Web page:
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Published by Enhelion, 2019-11-24 05:35:56

Network Security - MOD1 (II)

Network Security - MOD1 (II)

MODULE 1: DOMAIN NAME SYSTEM

Domain Name System or DNS is an important part of almost all types of networks. DNS translates
domain names into IP addresses that can be used by network servers to route the network traffic
to the appropriate destination. DNS can also be used for malicious activities, such as a DNS
poisoning attack.

Personal and commercial use of the Internet requires human-readable addresses because human
beings cannot remember IP addresses and that too for such a large number of websites that they
visit daily. A single hosts file was initially used by the name-to-IP address translation service. The
file was administered by the Stanford Research Institute and was distributed among several system
admins via FTP. This method, however, became obsolete as more and more number of websites
eventually got created.

The foundation of Domain Name System
RFC’s 882 and 883 contain the specifications for the design of the Domain Name System. The
IPv4 networks grew in number and size with the help of DNS. The domain name to IP address
translation service got a new hierarchical and de-centralised system. The domain space blocks can
easily be navigated through as the different parts of the DNS name space are distributed to multiple
entities by the top level zones that are managed by various organisations. Due to the fact that the
data is shared among multiple entities, any missing data does not affect the system.

The growth of DNS
As both IPv4 and IPv6 addresses grew, so did the number of AAAA and IP6.ARPA records. A
large number of these two types of DNS records were registered in the year 2004. On a main set
of root name servers, about 250 ccTLD zones, which are the 2-letter country specific top-level
domains, and more than 21 gTLD zones, which are the generic top-level domains, have been
assigned by ICANN from the top-level. The root name servers are a vast collection of scattered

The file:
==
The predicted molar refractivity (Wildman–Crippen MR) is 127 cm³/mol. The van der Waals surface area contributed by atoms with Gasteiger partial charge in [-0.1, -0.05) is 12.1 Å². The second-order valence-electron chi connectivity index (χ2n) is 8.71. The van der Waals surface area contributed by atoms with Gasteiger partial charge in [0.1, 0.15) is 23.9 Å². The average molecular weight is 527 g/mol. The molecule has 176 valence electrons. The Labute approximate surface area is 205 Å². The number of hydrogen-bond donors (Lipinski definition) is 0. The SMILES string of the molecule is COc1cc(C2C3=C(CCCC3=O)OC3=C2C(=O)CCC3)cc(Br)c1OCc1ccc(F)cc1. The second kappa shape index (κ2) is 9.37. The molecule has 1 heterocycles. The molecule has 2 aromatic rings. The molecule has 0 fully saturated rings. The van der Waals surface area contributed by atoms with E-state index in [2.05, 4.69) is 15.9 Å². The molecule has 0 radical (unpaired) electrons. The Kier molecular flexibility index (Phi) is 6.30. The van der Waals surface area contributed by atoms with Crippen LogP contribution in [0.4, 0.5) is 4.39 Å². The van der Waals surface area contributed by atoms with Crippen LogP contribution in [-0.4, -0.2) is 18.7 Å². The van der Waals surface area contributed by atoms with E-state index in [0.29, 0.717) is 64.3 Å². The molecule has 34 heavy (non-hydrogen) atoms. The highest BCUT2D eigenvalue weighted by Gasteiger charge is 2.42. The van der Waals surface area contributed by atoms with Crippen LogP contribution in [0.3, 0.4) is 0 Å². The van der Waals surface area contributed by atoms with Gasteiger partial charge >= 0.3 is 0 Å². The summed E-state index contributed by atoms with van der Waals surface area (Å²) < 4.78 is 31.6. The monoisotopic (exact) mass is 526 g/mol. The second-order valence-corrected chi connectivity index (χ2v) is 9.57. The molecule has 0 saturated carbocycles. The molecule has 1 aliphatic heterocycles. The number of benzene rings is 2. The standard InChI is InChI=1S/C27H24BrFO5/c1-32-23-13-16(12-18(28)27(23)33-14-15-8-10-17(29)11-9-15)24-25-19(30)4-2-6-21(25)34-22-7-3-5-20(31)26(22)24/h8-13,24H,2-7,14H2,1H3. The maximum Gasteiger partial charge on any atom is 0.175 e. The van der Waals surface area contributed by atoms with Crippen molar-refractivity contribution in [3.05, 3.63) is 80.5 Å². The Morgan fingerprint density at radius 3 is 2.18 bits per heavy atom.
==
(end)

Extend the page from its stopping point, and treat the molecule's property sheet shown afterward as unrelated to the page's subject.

systems setup at key data exchange nodes available on the Internet. They are also available on
systems present in various organisations.

The management of policies and domain name registration is the responsibility of the Network
Information Centre (NIC) or the registrar of every country. Different registrars have different rules
concerning cost, process, identity, responsibility, etc. An example of a rule set by the registrar of
a certain country would be a requirement that makes it mandatory for a company doing business
in that country, and who wants to register themselves with the registrar to be registered with
specific professional agencies and be a commercial entity at the time of registration. Some
countries have a restriction on what type of domain suffix an entity could use for their online
website, whereas, some countries do not have that restriction. Threat actors could use the non-
restriction on using the type of domain suffixes to create malicious websites and lure people into
using them. They could then use this opportunity to steal sensitive information from their victims,
steal money, or perform other malicious activities through the use of their bogus website.

Many countries have been advised by authorities that they should take measures to prevent
malicious activities within their digital borders, and that they could start doing this by securing the
part of the domain name system infrastructure that lies within a particular country. There have
been cases where DNS providers have been falsifying DNS data for commercial and other
purposes. ICANN sets out rules and regulations that registrars have to be compliant with, however,
there are still a lot of registrars present around the world who violate those rules and regulations.
There are a great number of vulnerabilities present in the global DNS system that need to be fixed
in order to detect and prevent cyber-crime.

The DNS service
The ISC BIND distribution is the base of the main domain name service software. Devices such
as modems servers, and routers are used to make the domain name system available to various
different types of organisations. When the process IP address allocation takes place on a client
computer system, the DHCP client software present on that system also receives the information
about the DNS server that the system can use for name resolution services.

The accuracy and the availability of the DNS servers being used by the DNS service are mostly
assumed by the DNS protocol. This happens when no DNSSEC extensions are used by the DNS
service and it relies only on UDP and TCP connections to the delegated DNS servers. This is risky

because the DNS protocol itself does not have any security mechanism built into it. DNS packets